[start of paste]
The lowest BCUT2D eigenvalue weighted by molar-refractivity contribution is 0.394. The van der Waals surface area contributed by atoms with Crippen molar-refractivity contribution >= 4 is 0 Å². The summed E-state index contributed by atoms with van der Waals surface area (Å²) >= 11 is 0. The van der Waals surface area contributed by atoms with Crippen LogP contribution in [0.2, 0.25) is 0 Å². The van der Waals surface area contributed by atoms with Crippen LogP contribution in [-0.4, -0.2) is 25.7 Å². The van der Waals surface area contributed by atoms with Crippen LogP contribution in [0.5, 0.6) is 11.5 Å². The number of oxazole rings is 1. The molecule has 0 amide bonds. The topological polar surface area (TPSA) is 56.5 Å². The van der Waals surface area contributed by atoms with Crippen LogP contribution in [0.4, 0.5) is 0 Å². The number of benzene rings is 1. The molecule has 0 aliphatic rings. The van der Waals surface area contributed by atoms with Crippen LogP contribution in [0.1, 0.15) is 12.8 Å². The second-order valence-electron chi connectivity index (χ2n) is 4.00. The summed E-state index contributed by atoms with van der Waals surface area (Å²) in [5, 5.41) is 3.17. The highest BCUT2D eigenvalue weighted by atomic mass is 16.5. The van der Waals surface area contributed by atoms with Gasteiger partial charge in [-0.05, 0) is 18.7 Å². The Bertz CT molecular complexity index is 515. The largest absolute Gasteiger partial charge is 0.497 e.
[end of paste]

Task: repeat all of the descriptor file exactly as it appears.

The lowest BCUT2D eigenvalue weighted by molar-refractivity contribution is 0.394. The van der Waals surface area contributed by atoms with Crippen molar-refractivity contribution >= 4 is 0 Å². The summed E-state index contributed by atoms with van der Waals surface area (Å²) >= 11 is 0. The van der Waals surface area contributed by atoms with Crippen LogP contribution in [0.2, 0.25) is 0 Å². The van der Waals surface area contributed by atoms with Crippen LogP contribution in [-0.4, -0.2) is 25.7 Å². The van der Waals surface area contributed by atoms with Crippen LogP contribution in [0.5, 0.6) is 11.5 Å². The number of oxazole rings is 1. The molecule has 0 amide bonds. The topological polar surface area (TPSA) is 56.5 Å². The van der Waals surface area contributed by atoms with Crippen LogP contribution in [0.4, 0.5) is 0 Å². The number of benzene rings is 1. The molecule has 0 aliphatic rings. The van der Waals surface area contributed by atoms with Crippen LogP contribution in [0.1, 0.15) is 12.8 Å². The second-order valence-electron chi connectivity index (χ2n) is 4.00. The summed E-state index contributed by atoms with van der Waals surface area (Å²) in [5, 5.41) is 3.17. The highest BCUT2D eigenvalue weighted by atomic mass is 16.5. The van der Waals surface area contributed by atoms with Gasteiger partial charge in [-0.05, 0) is 18.7 Å². The Bertz CT molecular complexity index is 515. The largest absolute Gasteiger partial charge is 0.497 e.